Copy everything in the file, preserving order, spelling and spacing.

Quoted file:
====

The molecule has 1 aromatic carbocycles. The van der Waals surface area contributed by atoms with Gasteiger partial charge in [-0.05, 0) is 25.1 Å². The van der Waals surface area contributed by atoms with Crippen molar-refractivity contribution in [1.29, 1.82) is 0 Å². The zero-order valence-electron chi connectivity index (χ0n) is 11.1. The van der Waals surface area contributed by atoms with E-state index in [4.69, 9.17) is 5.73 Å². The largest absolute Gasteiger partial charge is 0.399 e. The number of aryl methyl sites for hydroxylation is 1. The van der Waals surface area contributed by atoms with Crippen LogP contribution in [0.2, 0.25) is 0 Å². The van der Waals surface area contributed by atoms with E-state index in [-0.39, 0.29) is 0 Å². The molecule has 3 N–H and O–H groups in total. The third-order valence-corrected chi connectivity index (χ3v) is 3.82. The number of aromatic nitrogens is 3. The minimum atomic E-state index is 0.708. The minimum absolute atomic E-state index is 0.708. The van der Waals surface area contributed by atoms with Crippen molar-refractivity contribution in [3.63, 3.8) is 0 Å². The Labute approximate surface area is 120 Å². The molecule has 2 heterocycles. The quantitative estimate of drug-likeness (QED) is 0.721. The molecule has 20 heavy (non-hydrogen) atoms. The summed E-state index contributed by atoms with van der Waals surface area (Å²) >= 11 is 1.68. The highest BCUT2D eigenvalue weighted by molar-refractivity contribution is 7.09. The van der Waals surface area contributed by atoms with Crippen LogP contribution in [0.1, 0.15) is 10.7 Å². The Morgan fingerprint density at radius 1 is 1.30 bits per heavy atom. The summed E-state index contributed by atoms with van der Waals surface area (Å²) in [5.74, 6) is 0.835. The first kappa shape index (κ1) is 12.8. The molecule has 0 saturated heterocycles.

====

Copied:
The molecule has 1 aromatic carbocycles. The van der Waals surface area contributed by atoms with Gasteiger partial charge in [-0.05, 0) is 25.1 Å². The van der Waals surface area contributed by atoms with Crippen molar-refractivity contribution in [1.29, 1.82) is 0 Å². The zero-order valence-electron chi connectivity index (χ0n) is 11.1. The van der Waals surface area contributed by atoms with E-state index in [4.69, 9.17) is 5.73 Å². The largest absolute Gasteiger partial charge is 0.399 e. The number of aryl methyl sites for hydroxylation is 1. The van der Waals surface area contributed by atoms with Crippen LogP contribution in [0.2, 0.25) is 0 Å². The van der Waals surface area contributed by atoms with E-state index in [-0.39, 0.29) is 0 Å². The molecule has 3 N–H and O–H groups in total. The third-order valence-corrected chi connectivity index (χ3v) is 3.82. The number of aromatic nitrogens is 3. The minimum atomic E-state index is 0.708. The minimum absolute atomic E-state index is 0.708. The van der Waals surface area contributed by atoms with Crippen molar-refractivity contribution in [3.63, 3.8) is 0 Å². The Labute approximate surface area is 120 Å². The molecule has 2 heterocycles. The quantitative estimate of drug-likeness (QED) is 0.721. The molecule has 20 heavy (non-hydrogen) atoms. The summed E-state index contributed by atoms with van der Waals surface area (Å²) >= 11 is 1.68. The highest BCUT2D eigenvalue weighted by molar-refractivity contribution is 7.09. The van der Waals surface area contributed by atoms with Crippen LogP contribution in [0.1, 0.15) is 10.7 Å². The Morgan fingerprint density at radius 1 is 1.30 bits per heavy atom. The summed E-state index contributed by atoms with van der Waals surface area (Å²) in [5.74, 6) is 0.835. The first kappa shape index (κ1) is 12.8. The molecule has 0 saturated heterocycles.